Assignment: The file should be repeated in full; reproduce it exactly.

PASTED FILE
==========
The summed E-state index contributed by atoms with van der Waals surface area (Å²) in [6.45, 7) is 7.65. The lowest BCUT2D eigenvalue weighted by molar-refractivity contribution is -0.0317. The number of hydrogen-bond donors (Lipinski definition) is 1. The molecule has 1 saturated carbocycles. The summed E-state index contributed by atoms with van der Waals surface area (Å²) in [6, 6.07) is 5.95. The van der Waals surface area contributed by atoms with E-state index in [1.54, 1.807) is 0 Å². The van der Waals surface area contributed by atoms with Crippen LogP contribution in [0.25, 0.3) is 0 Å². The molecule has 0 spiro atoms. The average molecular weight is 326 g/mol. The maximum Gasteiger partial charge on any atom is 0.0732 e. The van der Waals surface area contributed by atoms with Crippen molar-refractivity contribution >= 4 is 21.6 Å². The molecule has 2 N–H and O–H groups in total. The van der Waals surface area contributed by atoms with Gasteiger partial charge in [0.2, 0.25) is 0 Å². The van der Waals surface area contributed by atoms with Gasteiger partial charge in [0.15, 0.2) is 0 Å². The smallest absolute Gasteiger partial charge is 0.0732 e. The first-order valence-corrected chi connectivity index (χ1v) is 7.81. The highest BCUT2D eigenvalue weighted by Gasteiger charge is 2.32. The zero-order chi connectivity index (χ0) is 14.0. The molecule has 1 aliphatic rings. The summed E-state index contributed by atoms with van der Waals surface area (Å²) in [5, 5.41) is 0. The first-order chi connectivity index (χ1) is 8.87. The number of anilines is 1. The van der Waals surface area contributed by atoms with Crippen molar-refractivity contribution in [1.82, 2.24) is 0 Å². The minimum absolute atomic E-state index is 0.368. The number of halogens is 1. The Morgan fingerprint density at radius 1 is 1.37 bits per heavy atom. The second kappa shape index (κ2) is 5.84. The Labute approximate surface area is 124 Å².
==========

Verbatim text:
The summed E-state index contributed by atoms with van der Waals surface area (Å²) in [6.45, 7) is 7.65. The lowest BCUT2D eigenvalue weighted by molar-refractivity contribution is -0.0317. The number of hydrogen-bond donors (Lipinski definition) is 1. The molecule has 1 saturated carbocycles. The summed E-state index contributed by atoms with van der Waals surface area (Å²) in [6, 6.07) is 5.95. The van der Waals surface area contributed by atoms with E-state index in [1.54, 1.807) is 0 Å². The van der Waals surface area contributed by atoms with Crippen LogP contribution in [0.25, 0.3) is 0 Å². The molecule has 0 spiro atoms. The average molecular weight is 326 g/mol. The maximum Gasteiger partial charge on any atom is 0.0732 e. The van der Waals surface area contributed by atoms with Crippen molar-refractivity contribution >= 4 is 21.6 Å². The molecule has 2 N–H and O–H groups in total. The van der Waals surface area contributed by atoms with Gasteiger partial charge in [0.2, 0.25) is 0 Å². The van der Waals surface area contributed by atoms with Gasteiger partial charge in [0.15, 0.2) is 0 Å². The smallest absolute Gasteiger partial charge is 0.0732 e. The first-order valence-corrected chi connectivity index (χ1v) is 7.81. The highest BCUT2D eigenvalue weighted by Gasteiger charge is 2.32. The zero-order chi connectivity index (χ0) is 14.0. The molecule has 1 aliphatic rings. The summed E-state index contributed by atoms with van der Waals surface area (Å²) in [5, 5.41) is 0. The first-order chi connectivity index (χ1) is 8.87. The number of anilines is 1. The van der Waals surface area contributed by atoms with Crippen molar-refractivity contribution in [1.82, 2.24) is 0 Å². The minimum absolute atomic E-state index is 0.368. The number of halogens is 1. The Morgan fingerprint density at radius 1 is 1.37 bits per heavy atom. The second kappa shape index (κ2) is 5.84. The Labute approximate surface area is 124 Å².